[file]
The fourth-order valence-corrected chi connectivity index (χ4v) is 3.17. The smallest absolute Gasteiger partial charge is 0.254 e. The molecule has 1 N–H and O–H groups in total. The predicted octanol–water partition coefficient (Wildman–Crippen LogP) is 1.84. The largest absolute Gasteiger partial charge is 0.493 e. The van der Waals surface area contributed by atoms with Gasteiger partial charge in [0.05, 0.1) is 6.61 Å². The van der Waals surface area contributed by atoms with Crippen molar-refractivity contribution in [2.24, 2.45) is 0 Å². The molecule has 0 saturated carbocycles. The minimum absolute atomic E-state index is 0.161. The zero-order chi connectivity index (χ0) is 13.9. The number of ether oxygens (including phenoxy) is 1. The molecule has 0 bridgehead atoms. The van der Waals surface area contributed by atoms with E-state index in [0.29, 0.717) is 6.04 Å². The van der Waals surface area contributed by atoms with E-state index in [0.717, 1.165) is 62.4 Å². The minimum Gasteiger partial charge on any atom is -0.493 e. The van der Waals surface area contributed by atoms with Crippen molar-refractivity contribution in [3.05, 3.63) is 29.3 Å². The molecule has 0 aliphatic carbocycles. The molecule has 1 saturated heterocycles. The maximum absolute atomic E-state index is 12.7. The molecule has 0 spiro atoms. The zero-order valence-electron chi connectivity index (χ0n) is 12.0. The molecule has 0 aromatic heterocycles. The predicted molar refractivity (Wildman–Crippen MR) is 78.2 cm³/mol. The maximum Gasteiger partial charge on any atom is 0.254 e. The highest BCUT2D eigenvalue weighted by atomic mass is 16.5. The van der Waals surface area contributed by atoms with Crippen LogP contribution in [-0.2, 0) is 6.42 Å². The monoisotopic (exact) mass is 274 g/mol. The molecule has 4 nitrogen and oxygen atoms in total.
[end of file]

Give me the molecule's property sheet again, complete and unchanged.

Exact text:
The fourth-order valence-corrected chi connectivity index (χ4v) is 3.17. The smallest absolute Gasteiger partial charge is 0.254 e. The molecule has 1 N–H and O–H groups in total. The predicted octanol–water partition coefficient (Wildman–Crippen LogP) is 1.84. The largest absolute Gasteiger partial charge is 0.493 e. The van der Waals surface area contributed by atoms with Gasteiger partial charge in [0.05, 0.1) is 6.61 Å². The van der Waals surface area contributed by atoms with Crippen molar-refractivity contribution in [2.24, 2.45) is 0 Å². The molecule has 0 saturated carbocycles. The minimum absolute atomic E-state index is 0.161. The zero-order chi connectivity index (χ0) is 13.9. The number of ether oxygens (including phenoxy) is 1. The molecule has 0 bridgehead atoms. The van der Waals surface area contributed by atoms with E-state index in [0.29, 0.717) is 6.04 Å². The van der Waals surface area contributed by atoms with E-state index in [0.717, 1.165) is 62.4 Å². The minimum Gasteiger partial charge on any atom is -0.493 e. The van der Waals surface area contributed by atoms with Crippen molar-refractivity contribution in [3.05, 3.63) is 29.3 Å². The molecule has 0 aliphatic carbocycles. The molecule has 1 saturated heterocycles. The maximum absolute atomic E-state index is 12.7. The molecule has 0 spiro atoms. The zero-order valence-electron chi connectivity index (χ0n) is 12.0. The molecule has 0 aromatic heterocycles. The predicted molar refractivity (Wildman–Crippen MR) is 78.2 cm³/mol. The maximum Gasteiger partial charge on any atom is 0.254 e. The highest BCUT2D eigenvalue weighted by atomic mass is 16.5. The van der Waals surface area contributed by atoms with Crippen LogP contribution in [-0.2, 0) is 6.42 Å². The monoisotopic (exact) mass is 274 g/mol. The molecule has 4 nitrogen and oxygen atoms in total.